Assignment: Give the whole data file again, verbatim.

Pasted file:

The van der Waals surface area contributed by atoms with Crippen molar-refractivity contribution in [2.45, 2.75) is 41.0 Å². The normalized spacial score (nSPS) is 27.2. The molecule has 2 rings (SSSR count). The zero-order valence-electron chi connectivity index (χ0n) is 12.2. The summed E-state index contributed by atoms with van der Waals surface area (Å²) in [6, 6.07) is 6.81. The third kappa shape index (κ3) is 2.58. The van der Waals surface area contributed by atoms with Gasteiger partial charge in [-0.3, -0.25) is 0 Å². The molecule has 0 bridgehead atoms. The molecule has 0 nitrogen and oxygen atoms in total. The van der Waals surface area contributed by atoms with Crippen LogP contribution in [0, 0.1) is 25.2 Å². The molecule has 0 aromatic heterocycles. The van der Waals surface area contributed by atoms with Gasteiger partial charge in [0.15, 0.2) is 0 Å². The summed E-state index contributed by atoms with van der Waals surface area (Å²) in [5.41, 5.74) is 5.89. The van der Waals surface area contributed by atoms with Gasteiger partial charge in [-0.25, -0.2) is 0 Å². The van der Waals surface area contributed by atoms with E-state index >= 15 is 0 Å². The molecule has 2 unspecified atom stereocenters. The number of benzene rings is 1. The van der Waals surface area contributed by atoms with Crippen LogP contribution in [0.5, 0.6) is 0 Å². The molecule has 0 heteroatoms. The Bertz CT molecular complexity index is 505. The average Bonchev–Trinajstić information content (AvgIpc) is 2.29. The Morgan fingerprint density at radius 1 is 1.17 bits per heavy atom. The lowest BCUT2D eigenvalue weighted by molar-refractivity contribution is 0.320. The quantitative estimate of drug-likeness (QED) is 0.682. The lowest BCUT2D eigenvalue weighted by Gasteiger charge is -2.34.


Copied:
The van der Waals surface area contributed by atoms with Crippen molar-refractivity contribution in [2.45, 2.75) is 41.0 Å². The normalized spacial score (nSPS) is 27.2. The molecule has 2 rings (SSSR count). The zero-order valence-electron chi connectivity index (χ0n) is 12.2. The summed E-state index contributed by atoms with van der Waals surface area (Å²) in [6, 6.07) is 6.81. The third kappa shape index (κ3) is 2.58. The van der Waals surface area contributed by atoms with Gasteiger partial charge in [-0.3, -0.25) is 0 Å². The molecule has 0 bridgehead atoms. The molecule has 0 nitrogen and oxygen atoms in total. The van der Waals surface area contributed by atoms with Crippen LogP contribution in [0, 0.1) is 25.2 Å². The molecule has 0 aromatic heterocycles. The van der Waals surface area contributed by atoms with Gasteiger partial charge in [0.15, 0.2) is 0 Å². The summed E-state index contributed by atoms with van der Waals surface area (Å²) in [5.41, 5.74) is 5.89. The van der Waals surface area contributed by atoms with Gasteiger partial charge in [-0.25, -0.2) is 0 Å². The van der Waals surface area contributed by atoms with E-state index >= 15 is 0 Å². The molecule has 2 unspecified atom stereocenters. The number of benzene rings is 1. The van der Waals surface area contributed by atoms with Crippen LogP contribution in [0.5, 0.6) is 0 Å². The molecule has 0 heteroatoms. The Bertz CT molecular complexity index is 505. The average Bonchev–Trinajstić information content (AvgIpc) is 2.29. The Morgan fingerprint density at radius 1 is 1.17 bits per heavy atom. The lowest BCUT2D eigenvalue weighted by molar-refractivity contribution is 0.320. The quantitative estimate of drug-likeness (QED) is 0.682. The lowest BCUT2D eigenvalue weighted by Gasteiger charge is -2.34.